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'Change the Arc of History... Just a Little'

by on October 04, 2016 10:03 AM

In the 1990 movie "Joe Versus the Volcano", Tom Hanks’ character, Joe Banks, works in a rather dehumanizing job and is diagnosed with an incurable disease and given 6 months to live. Joe accepts an offer from a greedy industrialist to live his remaining days “like a king.”  All Joe has to do is throw himself into a volcano to help appease a local tribe’s need for a sacrifice to their fire god so the crooked businessman can get access to the valuable minerals on the small volcanic island.

Marketed as “a story of love, lava and burning desire,” the romantic-comedy is really an allegory for Joe’s search for the meaning of his life and his place in the world. It is symbolic of the struggles most of us go through at some point in our lives. Why am I here? What is my purpose in life? Am I meant to make an impact on the world?

Under the category of “God incidence,” I got a phone call in mid-August from a former Junior Penguin hockey player and retired Lt. Colonel, John DeBlasio, who I had coached 34 years ago. We have remained friends with John and his family ever since. His mother Janet is like a second mom for me and was the general manager of the Junior Penguins. She still does our taxes 34 years after we first met. Her husband Pat was the Mayor of Bridgeville, Pa., for several terms and they instilled a strong sense of family, community and philanthropy in their kids.

So John’s initial purpose for calling was that he was dropping off his son Jack at Penn State. Jack is a freshman majoring in engineering and also plays for the Nittany Lion rugby team. We got together with our families to relive some old stories, talk about the future, and to help make Jack feel like “family” was closer than his Chicago home.

As we discussed careers and the twists and turns that life throws our way, an interesting opportunity presented itself. John had sold his very successful business that helped with post-war reconstruction in Iraq. In his effort to make a difference he accepted the Gates-Buffet “Giving Pledge” challenge and established the Global Peace and Development Charitable Trust (GPD).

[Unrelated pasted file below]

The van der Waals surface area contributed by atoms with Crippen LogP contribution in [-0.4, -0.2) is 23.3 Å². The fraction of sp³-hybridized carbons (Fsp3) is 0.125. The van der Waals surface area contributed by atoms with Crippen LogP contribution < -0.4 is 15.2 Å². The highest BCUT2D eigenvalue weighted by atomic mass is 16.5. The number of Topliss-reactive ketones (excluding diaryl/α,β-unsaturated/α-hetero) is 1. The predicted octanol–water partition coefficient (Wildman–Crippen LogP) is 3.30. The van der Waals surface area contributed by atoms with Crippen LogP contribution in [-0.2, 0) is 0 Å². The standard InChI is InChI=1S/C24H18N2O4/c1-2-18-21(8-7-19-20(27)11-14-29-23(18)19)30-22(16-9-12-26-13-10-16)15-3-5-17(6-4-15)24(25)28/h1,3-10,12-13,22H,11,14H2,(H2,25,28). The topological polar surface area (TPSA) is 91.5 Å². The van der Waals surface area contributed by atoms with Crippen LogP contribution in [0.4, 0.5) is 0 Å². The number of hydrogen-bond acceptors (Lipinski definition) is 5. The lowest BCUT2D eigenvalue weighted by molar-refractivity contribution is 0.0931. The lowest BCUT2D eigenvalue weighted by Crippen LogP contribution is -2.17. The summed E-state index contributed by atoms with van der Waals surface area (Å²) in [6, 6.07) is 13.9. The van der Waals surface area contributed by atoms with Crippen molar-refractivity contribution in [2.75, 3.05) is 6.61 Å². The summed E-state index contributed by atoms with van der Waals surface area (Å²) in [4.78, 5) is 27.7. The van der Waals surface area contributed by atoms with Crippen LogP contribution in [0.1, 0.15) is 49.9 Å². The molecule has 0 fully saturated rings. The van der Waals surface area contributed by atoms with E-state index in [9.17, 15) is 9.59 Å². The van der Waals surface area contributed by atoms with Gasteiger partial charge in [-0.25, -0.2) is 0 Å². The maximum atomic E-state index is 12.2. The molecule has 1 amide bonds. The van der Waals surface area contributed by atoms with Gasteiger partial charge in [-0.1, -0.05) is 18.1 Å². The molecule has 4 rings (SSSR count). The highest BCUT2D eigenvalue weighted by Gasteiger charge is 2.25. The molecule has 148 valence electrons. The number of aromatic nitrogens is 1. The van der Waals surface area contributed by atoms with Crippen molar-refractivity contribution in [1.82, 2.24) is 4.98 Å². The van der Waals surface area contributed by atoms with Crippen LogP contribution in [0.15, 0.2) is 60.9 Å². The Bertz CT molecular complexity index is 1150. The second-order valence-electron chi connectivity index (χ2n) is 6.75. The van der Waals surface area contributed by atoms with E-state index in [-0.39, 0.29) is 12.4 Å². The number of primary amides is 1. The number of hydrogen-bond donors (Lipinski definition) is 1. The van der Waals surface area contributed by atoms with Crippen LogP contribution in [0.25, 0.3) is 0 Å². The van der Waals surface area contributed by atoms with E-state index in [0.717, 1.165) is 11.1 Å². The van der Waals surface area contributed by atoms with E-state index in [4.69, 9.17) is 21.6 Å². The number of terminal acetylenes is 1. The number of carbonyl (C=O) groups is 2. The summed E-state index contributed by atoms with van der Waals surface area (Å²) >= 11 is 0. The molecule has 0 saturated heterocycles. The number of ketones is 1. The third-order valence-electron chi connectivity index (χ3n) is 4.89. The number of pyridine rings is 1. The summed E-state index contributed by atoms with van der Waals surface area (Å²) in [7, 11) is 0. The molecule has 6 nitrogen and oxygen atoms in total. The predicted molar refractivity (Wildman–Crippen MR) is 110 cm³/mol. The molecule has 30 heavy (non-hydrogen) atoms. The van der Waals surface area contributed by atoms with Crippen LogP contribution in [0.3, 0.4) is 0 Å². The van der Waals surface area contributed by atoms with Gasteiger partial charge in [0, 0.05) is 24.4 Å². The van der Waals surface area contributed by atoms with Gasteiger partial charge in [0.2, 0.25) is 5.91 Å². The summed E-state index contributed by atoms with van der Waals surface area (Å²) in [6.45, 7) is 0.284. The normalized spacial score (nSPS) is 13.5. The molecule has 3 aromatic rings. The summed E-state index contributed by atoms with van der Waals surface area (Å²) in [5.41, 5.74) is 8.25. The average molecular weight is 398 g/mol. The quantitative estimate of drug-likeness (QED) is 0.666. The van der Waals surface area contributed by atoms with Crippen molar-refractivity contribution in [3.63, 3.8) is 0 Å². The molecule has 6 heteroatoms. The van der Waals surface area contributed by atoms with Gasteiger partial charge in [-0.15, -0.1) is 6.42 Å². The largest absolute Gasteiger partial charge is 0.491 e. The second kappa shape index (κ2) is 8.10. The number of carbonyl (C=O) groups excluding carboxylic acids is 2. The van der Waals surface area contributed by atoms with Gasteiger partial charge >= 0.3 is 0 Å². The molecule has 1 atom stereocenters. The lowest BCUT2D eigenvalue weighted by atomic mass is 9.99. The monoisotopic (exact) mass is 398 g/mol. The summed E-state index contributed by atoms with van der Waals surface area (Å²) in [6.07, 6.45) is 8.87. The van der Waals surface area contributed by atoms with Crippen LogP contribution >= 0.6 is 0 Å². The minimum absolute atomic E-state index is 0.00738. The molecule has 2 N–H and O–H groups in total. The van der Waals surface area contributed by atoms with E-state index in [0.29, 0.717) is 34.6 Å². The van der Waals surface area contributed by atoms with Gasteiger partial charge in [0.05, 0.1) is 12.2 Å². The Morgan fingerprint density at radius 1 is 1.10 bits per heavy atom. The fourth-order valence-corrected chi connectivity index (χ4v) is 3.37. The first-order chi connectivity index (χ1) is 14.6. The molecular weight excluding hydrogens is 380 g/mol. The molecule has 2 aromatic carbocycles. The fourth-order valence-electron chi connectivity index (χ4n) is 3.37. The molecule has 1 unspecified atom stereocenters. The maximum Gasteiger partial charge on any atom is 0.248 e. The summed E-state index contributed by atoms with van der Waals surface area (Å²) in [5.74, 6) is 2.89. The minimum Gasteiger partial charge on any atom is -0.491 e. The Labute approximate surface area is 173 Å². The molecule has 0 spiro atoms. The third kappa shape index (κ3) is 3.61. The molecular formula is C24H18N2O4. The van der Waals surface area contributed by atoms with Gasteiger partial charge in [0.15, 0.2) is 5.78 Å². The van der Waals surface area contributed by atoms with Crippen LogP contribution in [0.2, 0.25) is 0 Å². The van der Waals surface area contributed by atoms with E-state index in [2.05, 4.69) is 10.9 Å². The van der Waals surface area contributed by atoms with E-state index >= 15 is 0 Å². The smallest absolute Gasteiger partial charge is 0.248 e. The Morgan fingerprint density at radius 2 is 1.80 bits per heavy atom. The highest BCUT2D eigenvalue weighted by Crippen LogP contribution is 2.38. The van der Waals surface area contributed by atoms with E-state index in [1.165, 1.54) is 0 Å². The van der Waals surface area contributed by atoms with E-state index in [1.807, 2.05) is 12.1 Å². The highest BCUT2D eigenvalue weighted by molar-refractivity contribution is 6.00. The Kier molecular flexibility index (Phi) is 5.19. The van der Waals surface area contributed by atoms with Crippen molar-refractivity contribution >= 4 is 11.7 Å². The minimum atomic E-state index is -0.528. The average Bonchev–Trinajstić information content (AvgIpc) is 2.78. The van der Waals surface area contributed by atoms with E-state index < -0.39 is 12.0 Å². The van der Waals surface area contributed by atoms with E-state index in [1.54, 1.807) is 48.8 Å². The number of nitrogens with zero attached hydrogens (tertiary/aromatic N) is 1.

John supports 14 charities and causes including the Center for the Study of Civil-Military Operations at West Point, The Center for the Study of the Middle East at the University of Denver, Army FM Radio in the Ukraine, Syria Direct, and NPH Youth Leadership in Guatemala. 

John had found his purpose and how to make a positive impact in the world and, perhaps, there was room for his old coach on his journey.

So I packed up, grabbed my passport, and joined John in a consulting role for a weeklong trip to West Point (better known as Army) and to attend the Central America Donor Forum in the city of Antigua, Guatemala.

The GPD motto is "Change the arc of history...just a little." What I discovered during our adventure is that through GPD, John is a real difference-maker and is truly “changing the arc.”

On Monday, Sept. 26, I found myself in a series of meetings at the United States Military Academy at West Point where we met with the staff of the Center for the Study of Civil-Military Operations (CSCMO) that GPD helps to fund to discuss how to attract additional partners to support their program. That was followed by a presentation from Akiko Otani, the Managing Director of R3ady.org Asia-Pacific (they assist countries with disaster preparedness); lunch with the staff of Army Development and Alumni Services; and finally the staff of the Combating Terrorism Center (CTC). We also were honored to have a brief visit with Brigadier General Cindy Jebb, the first female dean of the USMA Academic Board.